Study: U.S. social spending on par with other countries, but an outlier in health spending

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A new study compares U.S. spending on health and social services to other countries. (Pixabay)

A new study takes a look at how the U.S. stacks up to other developed countries on healthcare and social spending.

Researchers led by a team at Harvard University found that in 2015, the U.S. spent about 16% of its gross domestic product (GDP) on social services, slightly less than the 17% average across Organization for Economic Cooperation and Development (OECD) countries. 

However, the U.S. also spent more on average on healthcare than other OECD countries, the study found. In the U.S., health spending accounted for about 16% of GDP compared to 8% in other countries. 

RELATED: U.S. healthcare spending to grow 4% in 2019, report finds 

The researchers said they decided to undertake a review of the intersection of social spending and spending on healthcare because spending more on social services is touted as a solution to rising healthcare costs.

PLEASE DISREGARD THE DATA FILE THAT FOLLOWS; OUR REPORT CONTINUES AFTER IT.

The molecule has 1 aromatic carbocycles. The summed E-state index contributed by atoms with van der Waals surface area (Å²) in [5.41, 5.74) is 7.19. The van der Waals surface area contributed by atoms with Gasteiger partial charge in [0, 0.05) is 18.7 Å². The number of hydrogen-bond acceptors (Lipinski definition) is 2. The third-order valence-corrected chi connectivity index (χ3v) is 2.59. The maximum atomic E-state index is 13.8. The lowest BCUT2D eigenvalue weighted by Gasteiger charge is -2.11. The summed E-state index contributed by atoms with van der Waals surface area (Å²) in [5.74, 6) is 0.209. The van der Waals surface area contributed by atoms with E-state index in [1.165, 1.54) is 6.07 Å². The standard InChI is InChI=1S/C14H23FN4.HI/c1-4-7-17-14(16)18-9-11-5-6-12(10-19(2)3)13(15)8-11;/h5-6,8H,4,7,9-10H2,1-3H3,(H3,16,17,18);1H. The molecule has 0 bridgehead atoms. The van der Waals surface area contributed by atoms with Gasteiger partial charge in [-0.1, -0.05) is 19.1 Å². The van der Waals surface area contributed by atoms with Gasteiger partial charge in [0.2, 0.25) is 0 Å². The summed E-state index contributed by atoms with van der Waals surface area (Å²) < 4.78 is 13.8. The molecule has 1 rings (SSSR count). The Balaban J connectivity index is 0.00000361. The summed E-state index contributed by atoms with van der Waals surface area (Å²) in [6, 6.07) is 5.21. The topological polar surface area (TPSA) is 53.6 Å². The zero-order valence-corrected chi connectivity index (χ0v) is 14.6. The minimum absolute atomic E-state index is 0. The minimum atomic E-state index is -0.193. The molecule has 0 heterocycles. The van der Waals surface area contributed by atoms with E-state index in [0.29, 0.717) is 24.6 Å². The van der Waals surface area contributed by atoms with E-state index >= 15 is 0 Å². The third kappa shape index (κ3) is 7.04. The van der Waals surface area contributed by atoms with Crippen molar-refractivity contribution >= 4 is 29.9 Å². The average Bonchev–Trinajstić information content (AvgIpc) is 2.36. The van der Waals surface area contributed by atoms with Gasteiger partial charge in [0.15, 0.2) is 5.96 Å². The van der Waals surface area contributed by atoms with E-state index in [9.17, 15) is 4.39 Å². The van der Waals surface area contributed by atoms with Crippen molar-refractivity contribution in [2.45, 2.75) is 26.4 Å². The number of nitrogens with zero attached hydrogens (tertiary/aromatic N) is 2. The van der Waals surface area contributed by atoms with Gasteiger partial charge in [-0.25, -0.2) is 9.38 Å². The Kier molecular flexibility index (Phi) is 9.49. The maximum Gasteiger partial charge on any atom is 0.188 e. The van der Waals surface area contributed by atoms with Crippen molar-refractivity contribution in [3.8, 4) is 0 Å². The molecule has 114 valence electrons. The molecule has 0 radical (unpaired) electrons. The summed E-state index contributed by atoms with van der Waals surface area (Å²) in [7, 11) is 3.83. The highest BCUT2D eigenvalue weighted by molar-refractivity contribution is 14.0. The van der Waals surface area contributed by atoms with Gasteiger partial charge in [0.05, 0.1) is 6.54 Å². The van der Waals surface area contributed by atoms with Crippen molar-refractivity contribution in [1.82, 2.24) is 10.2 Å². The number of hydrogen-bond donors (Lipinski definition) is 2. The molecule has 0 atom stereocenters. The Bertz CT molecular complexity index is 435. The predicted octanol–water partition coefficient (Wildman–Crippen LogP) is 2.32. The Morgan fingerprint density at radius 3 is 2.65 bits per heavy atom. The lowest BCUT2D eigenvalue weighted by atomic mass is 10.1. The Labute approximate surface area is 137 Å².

“As our results show, while the U.S. is an outlier in terms of healthcare spending, its social spending is very close to the OECD average,” the researchers wrote. 

One factor to note, the researchers said, is that social spending on healthcare in the U.S. is concentrated among the elderly and often comes from private sources. As such, they did not dismiss the idea that growing social spending could improve access or affordability for some populations. 

“Across the OECD, we observed that countries that spend more on social services tended to spend more on healthcare,” they said. “[However,] these findings should not be interpreted as suggesting that social spending might not be effective at lowering healthcare costs for subpopulations.” 

RELATED: Private insurance accounted for 42% of drug spend in 2017—KFF 

Rising healthcare costs is one of the key issues under debate in the industry today and is a hot-button topic among politicians as well. As the Democratic primary race has heated up, so too has the discussion around ways to ease cost pressures on consumers, including a “Medicare-for-All” system. 

Healthcare spending growth has slowed, but it remains at about 18% of GDP, according to recent data from the Centers for Medicare & Medicaid Services. Healthcare spending topped $3.5 trillion in 2017, or $10,739 per capita.